(b. 1955) is an Australian
contemporary art photographer.
Henson's art has been exhibited in many locations, including the Solomon R. Guggenheim Museum
in New York
, the Venice Biennale
, the National Gallery of Victoria
in Melbourne, Australia
, the Art Gallery of New South Wales
in Sydney, Australia
and the Bibliotheque Nationale
. His current practice involves holding one exhibition in Australia every two years, and up to three overseas exhibitions each year.
Henson's photographs reflect an interest in ambiguity and transition. The use of chiaroscuro is common throughout his works. His photographs are painterly and often presented as diptychs, triptychs and other groupings.
Henson's works often meditate on the categories of and relationships between male and female; youth and adulthood; day and night; light and dark; nature and civilisation. His images often use flattened perspective and tend towards abstraction. The faces of the subjects are often blurred or partly shadowed and do not directly face the viewer.
According to Crawford, Henson presents “adolescents in their states of despair, intoxication and immature ribaldry”. He has said that these “moments of transition and metamorphosis are important in everyone’s lives”.
Henson's intention is to use photography for creative expression. He states that he is not interested in a political or sociological agenda, although the viewer cannot help but relate his works to their own stance on these issues. Henson, however, is not intending his photographs to be authoritative evidence but rather to suggest endless possibilities and cause people to wonder.
On 22 May 2008
, the opening night of Bill Henson's 2007-2008 exhibition at the Roslyn Oxley9 Gallery in Paddington
, Sydney, was cancelled after eight individual complaints were made to Police voicing concerns about an email invitation from the Gallery to a "Private View" that depicted a photographic image of a nude 13-year old girl. Hetty Johnston
, a child protection
advocate (Bravehearts), also lodged a complaint with the New South Wales police..
On the same day, Sydney Morning Herald columnist, Miranda Devine, had also written a scathing article in response to viewing the email invitation, which precipitated heated talk-back and media discussion throughout the day. In the process of removing the images from the Gallery website, Police found more photographic images of naked children on exhibition among various large format photographs of nonfigurative subjects, which they later sought to examine for the purposes of determining their legal status under the NSW Crimes Act and child protection legislation. Following discussions with the Gallery and a decision by Henson, the Gallery cancelled the opening and postponed the show.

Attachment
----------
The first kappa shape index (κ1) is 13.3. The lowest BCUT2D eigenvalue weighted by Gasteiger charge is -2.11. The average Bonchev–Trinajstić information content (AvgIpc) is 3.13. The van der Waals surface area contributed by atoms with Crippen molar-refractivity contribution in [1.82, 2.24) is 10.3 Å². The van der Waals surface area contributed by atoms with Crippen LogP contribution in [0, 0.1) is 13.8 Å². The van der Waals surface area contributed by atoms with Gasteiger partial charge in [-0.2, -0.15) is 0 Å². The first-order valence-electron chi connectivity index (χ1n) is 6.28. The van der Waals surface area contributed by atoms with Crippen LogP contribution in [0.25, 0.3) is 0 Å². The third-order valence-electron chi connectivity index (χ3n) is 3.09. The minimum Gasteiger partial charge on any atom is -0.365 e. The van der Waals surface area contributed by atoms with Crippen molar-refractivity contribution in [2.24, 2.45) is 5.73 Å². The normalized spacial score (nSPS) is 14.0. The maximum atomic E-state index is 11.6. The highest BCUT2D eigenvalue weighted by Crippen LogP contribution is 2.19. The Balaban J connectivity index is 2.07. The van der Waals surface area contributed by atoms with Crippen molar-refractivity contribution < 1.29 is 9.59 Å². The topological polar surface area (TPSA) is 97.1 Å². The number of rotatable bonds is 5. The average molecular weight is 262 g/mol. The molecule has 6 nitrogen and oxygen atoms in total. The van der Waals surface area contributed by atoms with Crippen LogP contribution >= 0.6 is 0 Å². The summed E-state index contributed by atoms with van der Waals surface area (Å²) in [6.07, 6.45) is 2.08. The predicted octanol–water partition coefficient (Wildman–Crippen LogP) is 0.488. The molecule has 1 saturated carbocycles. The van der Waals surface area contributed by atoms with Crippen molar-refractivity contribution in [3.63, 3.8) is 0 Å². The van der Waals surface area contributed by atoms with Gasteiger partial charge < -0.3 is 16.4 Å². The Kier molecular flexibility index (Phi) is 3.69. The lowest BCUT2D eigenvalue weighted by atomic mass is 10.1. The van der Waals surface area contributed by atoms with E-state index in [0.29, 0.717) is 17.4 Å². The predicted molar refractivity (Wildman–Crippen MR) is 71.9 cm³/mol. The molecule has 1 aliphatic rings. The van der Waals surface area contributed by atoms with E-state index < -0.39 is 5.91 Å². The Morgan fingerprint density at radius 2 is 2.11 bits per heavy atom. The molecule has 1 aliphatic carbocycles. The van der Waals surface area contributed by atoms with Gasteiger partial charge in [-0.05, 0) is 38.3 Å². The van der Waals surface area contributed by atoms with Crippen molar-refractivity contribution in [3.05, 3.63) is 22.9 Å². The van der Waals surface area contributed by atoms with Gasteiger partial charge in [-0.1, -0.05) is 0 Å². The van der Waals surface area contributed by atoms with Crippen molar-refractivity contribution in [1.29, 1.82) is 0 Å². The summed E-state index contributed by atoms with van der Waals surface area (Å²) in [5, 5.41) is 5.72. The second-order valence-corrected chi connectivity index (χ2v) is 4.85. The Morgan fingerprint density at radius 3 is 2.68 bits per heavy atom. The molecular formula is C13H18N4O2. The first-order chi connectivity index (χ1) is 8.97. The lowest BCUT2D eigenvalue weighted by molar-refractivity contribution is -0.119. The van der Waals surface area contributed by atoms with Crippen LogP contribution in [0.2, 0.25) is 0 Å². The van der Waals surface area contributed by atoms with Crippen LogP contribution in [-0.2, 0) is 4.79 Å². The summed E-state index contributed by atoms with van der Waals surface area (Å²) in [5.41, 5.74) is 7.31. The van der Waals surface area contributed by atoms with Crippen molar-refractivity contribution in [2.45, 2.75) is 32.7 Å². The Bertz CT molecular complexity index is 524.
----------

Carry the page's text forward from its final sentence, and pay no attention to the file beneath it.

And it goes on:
It was announced on 23 May that a number of the images in the exhibition had been seized by police local Area Commander Alan Sicard, with the intention of charging Bill Henson and/or the Gallery with "publishing an indecent article" under the Crimes Act. The seized images were also removed from the Roslyn Oxley9 Gallery website, where the remainder of the series can now be viewed online.
On the 5 June 2008, the former director of the National Gallery of Australia Betty Churcher said it was "not surprising" that the New South Wales Department of Public Prosecutions (DPP) would announce its official recommendation that no charges be laid regarding the Sydney Roslyn Oxley9 gallery's collection of photographs by artist Bill Henson.
Ms Churcher says it would have been ridiculous to drag the case through the courts:
On 6 June 2008 it was reported in The Age that police will not prosecute Bill Henson over his photographs of naked teenagers, after they were declared "mild and justified" and given a PG rating by the Office of Film and Literature Classification, suggesting viewing by children under the age of 16 is suitable with parental guidance.
Selection of models
On October 4, 2008, Henson became the centre of controversy again after it was revealed in extracts of a book by journalist David Marr
called The Henson Case
that in 2007 he visited St Kilda Park Primary School to pick out potential models for his art work. Henson was allegedly allowed entry into the school and escorted by former principal Sue Knight (who had since left the school) around the schoolgrounds and picked two children he thought would be suitable - one child, a boy, was later photographed after his parents were approached by the school on behalf of the artist.
An investigation into the matter was launched by the Department of Education on October 6, 2008.
A few of his exhibitions:
- 1975 Bill Henson, National Gallery of Victoria, Melbourne
- 1981 Bill Henson Photographs, Photographers' Gallery, London
- 1989 Bill Henson Fotografien, Museum Moderner Kunst, Palais Liechtenstein, Wien
- 1990 Bill Henson Photographs, Bibliotheque Nationale, Paris
- 1993 Bill Henson, Tel Aviv Museum of Art
- 1998 Bill Henson, ACP Galerie Peter Schuengel, Salzburg
- 2004 Presence 3: Bill Henson, The Speed Art Museum, Kentucky
- 2006 Bill Henson, Institute of Modern Art, Brisbane